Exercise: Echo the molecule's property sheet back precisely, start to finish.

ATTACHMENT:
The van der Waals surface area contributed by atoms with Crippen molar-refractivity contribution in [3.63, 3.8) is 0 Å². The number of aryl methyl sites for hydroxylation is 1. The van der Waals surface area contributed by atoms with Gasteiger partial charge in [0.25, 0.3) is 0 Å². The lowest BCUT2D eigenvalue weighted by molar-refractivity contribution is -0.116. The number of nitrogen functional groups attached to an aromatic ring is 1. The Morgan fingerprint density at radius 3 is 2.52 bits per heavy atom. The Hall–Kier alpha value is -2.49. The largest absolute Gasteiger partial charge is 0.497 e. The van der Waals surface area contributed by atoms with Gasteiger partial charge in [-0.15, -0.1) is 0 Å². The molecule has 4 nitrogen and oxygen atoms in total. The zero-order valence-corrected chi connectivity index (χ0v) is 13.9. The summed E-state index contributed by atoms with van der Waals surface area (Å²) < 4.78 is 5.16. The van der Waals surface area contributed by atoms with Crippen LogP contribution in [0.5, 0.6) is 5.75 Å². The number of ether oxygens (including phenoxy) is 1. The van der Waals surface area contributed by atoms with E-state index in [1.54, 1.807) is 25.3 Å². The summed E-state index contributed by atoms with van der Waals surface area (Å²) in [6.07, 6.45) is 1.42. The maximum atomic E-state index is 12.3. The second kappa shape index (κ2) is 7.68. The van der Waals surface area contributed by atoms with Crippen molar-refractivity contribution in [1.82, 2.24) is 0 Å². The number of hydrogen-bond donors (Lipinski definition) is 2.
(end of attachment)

The van der Waals surface area contributed by atoms with Crippen molar-refractivity contribution in [3.63, 3.8) is 0 Å². The number of aryl methyl sites for hydroxylation is 1. The van der Waals surface area contributed by atoms with Gasteiger partial charge in [0.25, 0.3) is 0 Å². The lowest BCUT2D eigenvalue weighted by molar-refractivity contribution is -0.116. The number of nitrogen functional groups attached to an aromatic ring is 1. The Morgan fingerprint density at radius 3 is 2.52 bits per heavy atom. The Hall–Kier alpha value is -2.49. The largest absolute Gasteiger partial charge is 0.497 e. The van der Waals surface area contributed by atoms with Gasteiger partial charge in [-0.15, -0.1) is 0 Å². The molecule has 4 nitrogen and oxygen atoms in total. The zero-order valence-corrected chi connectivity index (χ0v) is 13.9. The summed E-state index contributed by atoms with van der Waals surface area (Å²) < 4.78 is 5.16. The van der Waals surface area contributed by atoms with Crippen LogP contribution in [0.5, 0.6) is 5.75 Å². The number of ether oxygens (including phenoxy) is 1. The van der Waals surface area contributed by atoms with E-state index in [1.54, 1.807) is 25.3 Å². The summed E-state index contributed by atoms with van der Waals surface area (Å²) in [6.07, 6.45) is 1.42. The maximum atomic E-state index is 12.3. The second kappa shape index (κ2) is 7.68. The van der Waals surface area contributed by atoms with Crippen molar-refractivity contribution in [1.82, 2.24) is 0 Å². The number of hydrogen-bond donors (Lipinski definition) is 2.